Back then I backed off - I couldn't think of anything else to do, having tried punishment and reward to no avail. First of all, I said "pick a page you want to do, or can do". Basically, do anything, so long as it looks like learning... give me some paper evidence that learning is happening and I'll be happy! Eventually I began saying, "what would you rather do right now?" And then finally, just about everything she did was negotiated first - we'd talk about what I wanted her to achieve, what she wanted to do/achieve, the different ways that could happen, what we'd need, how much time would be needed, etc. We slowly gave up the rigidity of a structured curriculum written by someone else and did more and more activities related to our immediately daily life. Which, as it happens, was a very busy life embued with a great deal of practical skills and knowledge.
Occassionally I'd have a fit of insecurity and bring out the books and ask the kids to do a few pages everyday for a week or so. I couldn't force them to do it on educational grounds. They knew that doing a few sums or pages or writing wasn't a real education. But they'd do it for me, to make me feel better about being a homeschooling mum. Every time we did this it was obvious that even without doing any reading, writing or arithmetic for a few weeks or months, their skills in all three areas had advanced. A few days of what we started calling 'playing school' was a tremendous boost to MY confidence in unschooling. We did this for years - I am a slow learner!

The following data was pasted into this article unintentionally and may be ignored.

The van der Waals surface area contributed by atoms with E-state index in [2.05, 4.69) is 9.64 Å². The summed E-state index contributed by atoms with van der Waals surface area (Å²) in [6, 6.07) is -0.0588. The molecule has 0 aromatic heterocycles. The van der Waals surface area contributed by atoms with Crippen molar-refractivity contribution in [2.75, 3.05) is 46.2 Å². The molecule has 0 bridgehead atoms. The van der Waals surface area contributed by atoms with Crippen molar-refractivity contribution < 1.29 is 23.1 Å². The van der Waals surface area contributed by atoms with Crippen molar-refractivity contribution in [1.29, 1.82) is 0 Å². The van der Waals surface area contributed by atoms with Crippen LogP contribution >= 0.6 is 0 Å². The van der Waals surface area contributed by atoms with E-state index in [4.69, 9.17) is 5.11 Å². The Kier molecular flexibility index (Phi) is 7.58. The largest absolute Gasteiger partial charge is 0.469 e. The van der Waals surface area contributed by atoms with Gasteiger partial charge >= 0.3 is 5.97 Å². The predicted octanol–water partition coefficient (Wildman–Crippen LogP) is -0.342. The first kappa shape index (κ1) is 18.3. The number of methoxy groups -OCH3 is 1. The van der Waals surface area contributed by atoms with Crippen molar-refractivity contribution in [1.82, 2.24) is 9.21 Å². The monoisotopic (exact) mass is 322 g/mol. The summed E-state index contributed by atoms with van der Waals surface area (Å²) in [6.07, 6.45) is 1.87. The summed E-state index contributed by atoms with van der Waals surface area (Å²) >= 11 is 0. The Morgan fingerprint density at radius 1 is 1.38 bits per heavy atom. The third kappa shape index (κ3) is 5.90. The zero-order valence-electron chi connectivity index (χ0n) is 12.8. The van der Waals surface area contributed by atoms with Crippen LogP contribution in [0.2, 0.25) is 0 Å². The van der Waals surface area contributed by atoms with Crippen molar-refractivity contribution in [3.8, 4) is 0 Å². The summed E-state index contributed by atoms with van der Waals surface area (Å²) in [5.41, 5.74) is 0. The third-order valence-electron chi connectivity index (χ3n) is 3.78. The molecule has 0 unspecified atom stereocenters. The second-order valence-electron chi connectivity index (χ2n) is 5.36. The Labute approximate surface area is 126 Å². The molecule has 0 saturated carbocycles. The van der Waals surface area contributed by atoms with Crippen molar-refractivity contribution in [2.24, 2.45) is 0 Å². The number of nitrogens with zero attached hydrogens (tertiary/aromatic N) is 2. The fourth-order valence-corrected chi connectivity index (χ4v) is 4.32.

One thing I can say for sure: that if I wanted my children to do anything they didn't particularly wanted to do, without a fuss or whinging, or if I wanted them to do a good job, then I had to BE with them the whole time. I learned that this was THE fastest way for them to become competent and independent at this tasks. Helping them, working beside them, modelling the skills I wanted them to learn, fast tracked this process. Whinging and whining at them, yelling instructions from the other room, was a complete waste of time and didn't promote healthy and happy relationships within the home. For better or worse, homeschooling is hands-on for the parent. I've found that self-instructional material works best when the children reach the teen years and have had plenty of time to develop self-discipline through playing and pursuing hobbies largely on their own. If we use the same methods that teachers use in schools we get the same behavioural problems that teachers in school get!